If you’re like me, you love technology and all the latest digital gadgets… but you’ve also noticed some previously unexpected negative consequences of living on the cutting edge of technological expansion. While it has been great to connect with your current friends, friends from years past, close and distant family members, as well as other peers, colleagues, and various businesses, the ever-increasing level of connectedness has begun to eat away at your life. Add to this your favorite websites and news sources (espn.com for me), and hours from each day seem to vanish… as if they were never there. Meanwhile, all the digital connectedness adds a level of stress and hurriedness that was not present a few years ago. Now anyone of your hundreds of facebook friends can send you an email or post on your wall fully expecting a reply asap… If you resonate with any of this, you should read William Powers book Hamlet’s Blackberry.
In this book, Powers does a great job of showing both the benefits of our modern technology as well as the potential negatives for the quality of lives we lead. Powers is not a technological luddite, he loves his smartphone, wifi, and laptop as much as anyone else.
This book is divided into three parts: In part one, Powers shows how we have embraced a very poor philosophy of technology. Basically, we have become technological maximalists. We assume, and the advertisements tell us, that the more you can be connected the better. However, As we embrace more and more connectedness, we’re losing one thing that is very essential to living meaningful lives: depth. In the busyness of technological engagement, both the hurriedness of it all and the mediums by which we engage promote shallow thinking, engagement, and relationships (think facebook, IMing, Twitter, etc.).
In part two, Powers takes a look a look back in history to learn from what he calls the “Seven Philosophers of Screens”. This section really gives this book a lot of value and perspective on the issues at hand. Put briefly, here are the seven philosophers and the lessons learned from their lives or writings:
1. Plato – The Principle of Distance – Here Power’s recounts a story from the life of Socrates where the philosopher and a student take a walk outside of the busy connected life of the city of Athens in order to engage in some meaningful dialogue.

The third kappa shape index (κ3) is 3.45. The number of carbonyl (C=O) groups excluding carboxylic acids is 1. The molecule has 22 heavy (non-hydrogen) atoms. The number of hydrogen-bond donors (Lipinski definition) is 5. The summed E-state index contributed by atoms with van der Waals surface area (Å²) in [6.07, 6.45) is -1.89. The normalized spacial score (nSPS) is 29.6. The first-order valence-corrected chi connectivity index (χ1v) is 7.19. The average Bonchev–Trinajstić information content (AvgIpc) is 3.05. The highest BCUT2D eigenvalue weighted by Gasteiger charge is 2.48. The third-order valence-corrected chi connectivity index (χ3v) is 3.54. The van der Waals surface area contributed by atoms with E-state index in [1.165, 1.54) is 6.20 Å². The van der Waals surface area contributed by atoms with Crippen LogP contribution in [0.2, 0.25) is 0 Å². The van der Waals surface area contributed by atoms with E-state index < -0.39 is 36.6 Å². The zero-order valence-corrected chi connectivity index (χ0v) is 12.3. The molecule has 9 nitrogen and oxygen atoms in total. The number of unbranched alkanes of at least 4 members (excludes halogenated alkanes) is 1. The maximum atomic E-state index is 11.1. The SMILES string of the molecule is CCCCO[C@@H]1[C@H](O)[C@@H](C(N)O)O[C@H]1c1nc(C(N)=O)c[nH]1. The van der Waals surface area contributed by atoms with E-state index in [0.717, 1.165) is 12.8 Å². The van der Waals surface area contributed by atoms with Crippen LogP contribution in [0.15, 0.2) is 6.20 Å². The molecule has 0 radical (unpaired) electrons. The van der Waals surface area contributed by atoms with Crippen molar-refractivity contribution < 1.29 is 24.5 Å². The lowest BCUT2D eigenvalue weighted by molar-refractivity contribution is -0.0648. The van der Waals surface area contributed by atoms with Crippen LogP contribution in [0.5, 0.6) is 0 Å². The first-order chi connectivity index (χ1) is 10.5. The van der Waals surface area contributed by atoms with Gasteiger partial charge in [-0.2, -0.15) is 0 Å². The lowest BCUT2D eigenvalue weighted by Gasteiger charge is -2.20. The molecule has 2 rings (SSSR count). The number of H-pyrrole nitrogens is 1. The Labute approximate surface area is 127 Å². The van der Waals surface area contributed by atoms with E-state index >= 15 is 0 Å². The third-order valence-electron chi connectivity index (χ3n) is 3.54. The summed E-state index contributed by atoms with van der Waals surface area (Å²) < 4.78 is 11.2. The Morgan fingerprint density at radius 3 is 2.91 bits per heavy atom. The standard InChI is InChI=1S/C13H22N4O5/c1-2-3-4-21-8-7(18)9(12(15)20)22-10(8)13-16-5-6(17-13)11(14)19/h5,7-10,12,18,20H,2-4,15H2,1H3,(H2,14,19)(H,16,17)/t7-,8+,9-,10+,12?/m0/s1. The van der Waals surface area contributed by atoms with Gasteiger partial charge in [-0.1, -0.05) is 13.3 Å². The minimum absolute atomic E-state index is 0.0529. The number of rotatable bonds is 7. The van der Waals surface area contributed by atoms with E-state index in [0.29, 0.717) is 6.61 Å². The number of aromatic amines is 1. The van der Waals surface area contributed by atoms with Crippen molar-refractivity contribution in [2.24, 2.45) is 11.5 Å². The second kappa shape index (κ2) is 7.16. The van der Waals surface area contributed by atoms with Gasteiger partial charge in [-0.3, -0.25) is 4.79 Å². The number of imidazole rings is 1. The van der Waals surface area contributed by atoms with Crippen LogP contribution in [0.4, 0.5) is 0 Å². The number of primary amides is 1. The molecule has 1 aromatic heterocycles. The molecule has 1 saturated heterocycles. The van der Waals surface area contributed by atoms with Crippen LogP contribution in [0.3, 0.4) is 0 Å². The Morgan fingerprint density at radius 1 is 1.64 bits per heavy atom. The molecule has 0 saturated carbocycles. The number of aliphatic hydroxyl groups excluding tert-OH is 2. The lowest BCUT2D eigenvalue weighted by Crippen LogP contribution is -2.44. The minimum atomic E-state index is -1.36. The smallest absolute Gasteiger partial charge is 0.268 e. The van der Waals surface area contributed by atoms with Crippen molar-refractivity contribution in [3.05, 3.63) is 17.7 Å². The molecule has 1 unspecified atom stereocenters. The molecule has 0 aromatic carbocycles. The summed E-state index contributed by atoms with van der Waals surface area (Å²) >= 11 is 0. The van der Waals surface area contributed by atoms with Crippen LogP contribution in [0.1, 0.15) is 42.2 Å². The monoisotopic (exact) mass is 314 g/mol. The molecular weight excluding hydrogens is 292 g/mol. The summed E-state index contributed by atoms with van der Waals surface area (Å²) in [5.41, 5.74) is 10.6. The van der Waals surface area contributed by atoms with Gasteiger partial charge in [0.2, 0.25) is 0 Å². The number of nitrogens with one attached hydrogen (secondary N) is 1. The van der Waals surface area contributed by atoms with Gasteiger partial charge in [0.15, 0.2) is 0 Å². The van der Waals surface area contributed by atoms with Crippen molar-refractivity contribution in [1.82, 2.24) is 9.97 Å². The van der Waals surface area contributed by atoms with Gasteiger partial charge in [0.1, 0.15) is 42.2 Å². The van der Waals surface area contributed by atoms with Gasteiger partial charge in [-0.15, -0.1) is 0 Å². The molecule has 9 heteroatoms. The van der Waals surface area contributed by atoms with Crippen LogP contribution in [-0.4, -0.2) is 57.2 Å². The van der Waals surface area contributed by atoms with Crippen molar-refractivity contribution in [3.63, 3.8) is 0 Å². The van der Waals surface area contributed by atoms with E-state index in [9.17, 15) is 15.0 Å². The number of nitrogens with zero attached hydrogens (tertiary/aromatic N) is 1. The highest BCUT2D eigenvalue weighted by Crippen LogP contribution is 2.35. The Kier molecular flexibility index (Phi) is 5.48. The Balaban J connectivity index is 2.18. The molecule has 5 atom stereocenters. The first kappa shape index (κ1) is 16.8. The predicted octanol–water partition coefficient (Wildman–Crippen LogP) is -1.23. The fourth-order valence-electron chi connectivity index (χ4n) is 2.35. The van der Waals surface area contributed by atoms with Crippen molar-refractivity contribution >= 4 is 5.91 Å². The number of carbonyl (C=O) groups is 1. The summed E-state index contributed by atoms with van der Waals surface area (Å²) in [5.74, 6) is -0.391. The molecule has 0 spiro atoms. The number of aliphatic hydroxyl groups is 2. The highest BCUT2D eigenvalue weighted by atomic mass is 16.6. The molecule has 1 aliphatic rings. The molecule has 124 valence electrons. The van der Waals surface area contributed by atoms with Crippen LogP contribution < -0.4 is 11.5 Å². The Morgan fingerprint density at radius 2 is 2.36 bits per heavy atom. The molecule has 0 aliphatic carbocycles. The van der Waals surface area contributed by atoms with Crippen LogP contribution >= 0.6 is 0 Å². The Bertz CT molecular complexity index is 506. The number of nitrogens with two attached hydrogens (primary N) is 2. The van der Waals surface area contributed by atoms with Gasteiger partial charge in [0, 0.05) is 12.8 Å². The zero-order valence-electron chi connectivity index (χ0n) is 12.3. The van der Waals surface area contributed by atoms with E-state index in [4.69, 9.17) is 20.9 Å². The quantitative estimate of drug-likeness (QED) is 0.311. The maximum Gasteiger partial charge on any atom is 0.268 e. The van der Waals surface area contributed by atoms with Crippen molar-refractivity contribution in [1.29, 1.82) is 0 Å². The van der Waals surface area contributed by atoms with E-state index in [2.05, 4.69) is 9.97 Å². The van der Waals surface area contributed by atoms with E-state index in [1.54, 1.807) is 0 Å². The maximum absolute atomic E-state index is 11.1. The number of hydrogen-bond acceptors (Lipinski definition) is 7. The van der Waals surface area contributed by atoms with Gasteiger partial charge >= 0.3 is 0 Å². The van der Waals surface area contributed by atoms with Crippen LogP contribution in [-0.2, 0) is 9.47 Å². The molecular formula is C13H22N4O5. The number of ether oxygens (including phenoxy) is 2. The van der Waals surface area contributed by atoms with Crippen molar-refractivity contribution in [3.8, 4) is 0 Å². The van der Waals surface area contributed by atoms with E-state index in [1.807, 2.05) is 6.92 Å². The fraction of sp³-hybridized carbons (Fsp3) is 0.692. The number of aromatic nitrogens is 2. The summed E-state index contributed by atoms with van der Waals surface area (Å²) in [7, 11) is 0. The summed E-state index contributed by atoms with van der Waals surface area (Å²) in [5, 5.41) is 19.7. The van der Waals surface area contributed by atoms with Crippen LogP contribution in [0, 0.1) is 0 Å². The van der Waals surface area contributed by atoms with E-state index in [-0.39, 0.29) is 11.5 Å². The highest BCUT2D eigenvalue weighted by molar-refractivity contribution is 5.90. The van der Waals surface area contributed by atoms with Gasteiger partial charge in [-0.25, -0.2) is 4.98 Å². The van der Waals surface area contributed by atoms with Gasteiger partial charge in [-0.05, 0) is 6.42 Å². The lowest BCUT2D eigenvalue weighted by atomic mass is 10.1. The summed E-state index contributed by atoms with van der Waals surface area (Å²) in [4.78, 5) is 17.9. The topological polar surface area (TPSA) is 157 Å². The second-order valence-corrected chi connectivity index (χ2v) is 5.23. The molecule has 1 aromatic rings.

2. Seneca – The Principle of Inner Space – When physical distance is not possible, it is still possible to create internal distance by focusing one’s attention on one subject or one person at a time while blocking out all other distractions. This can bee done through writing a friend a letter, or meeting someone for coffee with cell phones turned off.
3. Gutenberg – The Principle of Technological Inwardness – Here Powers shows how through the invention of the printing press, Gutenberg opened up the door for people to become inwardly focused through reading (previously reading was more a public event). Likewise today, we can use even our laptops for inwardness as we focus on just one task at a time. For example, consider closing all other windows and applications, as well as turning off your wifi while writing a paper or blog (as I am doing now).
4. Shakespeare – Old Tools Ease Overload – In one scene in the play Hamlet, Hamlet takes out a ‘table’ (think moleskin notepad) and writes something down to be remembered later. This simple task of technological regression is becoming more and more popular today as people write on their moleskin notepads instead of using their smart phones. Something simple and profound happens in our thinking and focus when we do this.
5. Ben Franklin – The Principle of Positive Rituals – Ben Franklin lived a very busy life, yet he was remarkable productive and successful in many areas of life. Franklin attributed this to his developing of ‘positive rituals’ in his life. Think of it as not only eliminating bad habits, but developing a set of good habits.
6. Thoreau – Principle of the Walden Zones – Just as Thoreau withdrew from the busyness of modern life for two years at Walden, we too should create different ‘zones’ in our homes for places of technological refuge. This can be done either by location (certain rooms) or time (certain disconnected times such as weekends or mornings etc.).
7. McLuhan – The Principle of Monitoring the Inner Thermostat – McLuhan is known primarily for two catch-phrases: “the global village” and “The medium is the message.” The overriding theme of McLuhan is that even though technological engagement is ubiquitous, we still have the ability and responsibility as human beings to think through our engagement of technology. We are not robots. We should own and use technology to advance our lives, not let technology own us.
In part three, the author suggests potential applications for his readers as well as giving examples from his own life and family of learning how to disconnect and reclaim our lives.
This book helped clarify and solidify much of my own growing dissatisfaction and concern with my level of technological engagement. For starters, I’ve decided to go on a media fast each Monday (our family day off together), as well as discontinue my Facebook account. If McLuhan was right, “the medium is the message”, then what’s the predominant message of Facebook? All too often I think Facebook’s message can be summed up by one word: narcissism. I may return to facebook in the future, as I’ve already developed some of what Franklin called “positive rituals”, but for now I think I’ll try this experiment for a little and see how my life is affected. In the short-term, I’ve already enjoyed more meaningful conversation with family and time reading books. Life is too short to flutter about in the shallows, I want to go deep.